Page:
Smoke Signals: Thoughts on the Fyre Festival
I recently watched the Fyre Festival documentary on Netflix. It’s one of those, you-can’t-make-this-up stories about a music festival that was supposed to be the “cultural experience of the decade,” but never happened. It was a total fraud. Looking deeper, it is a cautionary tale about how hollow our society has become. There’s billions of dollars being put into influence and hype, but so much of it has no substance. This festival is the epitome of that.
At the center of the story is Billy McFarland who wanted to live out his best life, not by earning it, but by exploiting everyone around him. There were employees, customers, investors, and contractors who lost money, and suffered real damages because of him. And ended with him in jail.
In the beginning of the film, we see them planning a shoot to promote the festival. On paper it was a dream shoot. The location was a remote island in the Bahamas, with ten of the top influencers/models in the world. They rented boats and jet ski’s, and had parties all throughout the weekend. As a photographer, this project sounds amazing on paper. Everyone else who as a part of it thought so too. Did I tell you that Ja Rule will be there too?
But the production team quickly found out there was no story or vision for the shoot. They were told to just capture everything and needed to get “genuine shots of people having a good time.” The term genuine shots mean nothing. It’s like telling people to act natural. It’s translation for “we don’t know what we want.”
They had all the right pieces, but as Gertrude Stein once said, “...not there, there is no there there.” I learned about that quote from one of my favorite authors Ryan Holiday, in his article “You Have to Find Your ‘There’.” Holiday’s argument is no matter how much charisma you have, how much you can sell or perform, if there’s nothing of substance that’s actually there then what’s really the point? What are you really doing? Nothing.
“It’s essential that we cultivate this ability to stop and look objectively at our own work. One must step back from it and say: Am I really doing good work here? What do I stand for? Am I actually moving towards mastery? Is there any substance to what I am doing?
The marketing strategy was to put up the promotional video, and all those people who had “influence” to post on their feed, at the same time, an orange square. That’s it. A square filled with the color orange. And it worked. They told 95% of the tickets within 24 hours.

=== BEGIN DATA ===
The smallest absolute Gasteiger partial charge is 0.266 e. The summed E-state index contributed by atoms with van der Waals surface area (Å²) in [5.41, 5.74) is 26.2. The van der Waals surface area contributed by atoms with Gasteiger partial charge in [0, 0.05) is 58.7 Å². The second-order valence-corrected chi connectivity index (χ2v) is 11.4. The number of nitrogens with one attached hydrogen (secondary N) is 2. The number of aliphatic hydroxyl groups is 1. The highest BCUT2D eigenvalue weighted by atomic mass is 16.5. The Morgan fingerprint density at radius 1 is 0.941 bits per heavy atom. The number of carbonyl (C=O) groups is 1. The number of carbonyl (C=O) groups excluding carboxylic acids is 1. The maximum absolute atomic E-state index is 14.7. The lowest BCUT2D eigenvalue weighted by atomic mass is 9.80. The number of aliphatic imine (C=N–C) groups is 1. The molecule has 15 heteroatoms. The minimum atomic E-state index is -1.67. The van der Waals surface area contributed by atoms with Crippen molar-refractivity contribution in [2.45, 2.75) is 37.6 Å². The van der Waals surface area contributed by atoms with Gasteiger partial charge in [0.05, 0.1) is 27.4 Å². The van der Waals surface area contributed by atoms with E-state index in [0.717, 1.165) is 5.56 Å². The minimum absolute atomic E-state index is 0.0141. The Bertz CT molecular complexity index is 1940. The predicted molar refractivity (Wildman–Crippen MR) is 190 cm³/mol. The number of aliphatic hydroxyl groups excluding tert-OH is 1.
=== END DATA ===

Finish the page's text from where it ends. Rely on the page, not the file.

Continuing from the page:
But in the end what was the point? Was there any substance to it? So many people spent so much time and energy creating hype and excitement, but it was just a pretty shell with nothing inside.
There’s also the other side of this story: us. We are the willing participants wanting to believe the lie. We pick our phone hundreds of times a day, spend hours on Instagram, for what? We aren’t looking at anything that is helpful or meaningful to us. We are addicted and influenced into thinking our lives aren’t enough. It isn’t like the lives of the people we see on Instagram or this festival and so we have to be a part of it.
Those that bought the tickets wanted to believe it was true. They got on a plane, flew to the Bahamas. It wasn’t until they were on a bus going towards the venue and the bus driver, someone who’s been there from the beginning, told them what they were to expect reality sunk in. That there was nothing there.
None of this is new though. This is how marketing and advertising worked since the days of “Mad Men.” They were scared that there was a TV in every house, but now it has seeped into every pore of our culture. It’s in our pockets, with us wherever we go. And it’s getting harder and harder to not stare at the shiny new object and think that’s what we need to be fulfilled.
As much as I disdain the McFarlands in the world that perpetuate such fraud, I’m also pointing a finger at myself for being a part of the audience.
When I first read Holiday’s article I wondered if I was one of those people who talked a lot with nothing much to say. But it’s the brashness that he warns against, not the lack of knowledge. I don’t remember when all this happened in 2016, but this film rings too true to our current state of affairs.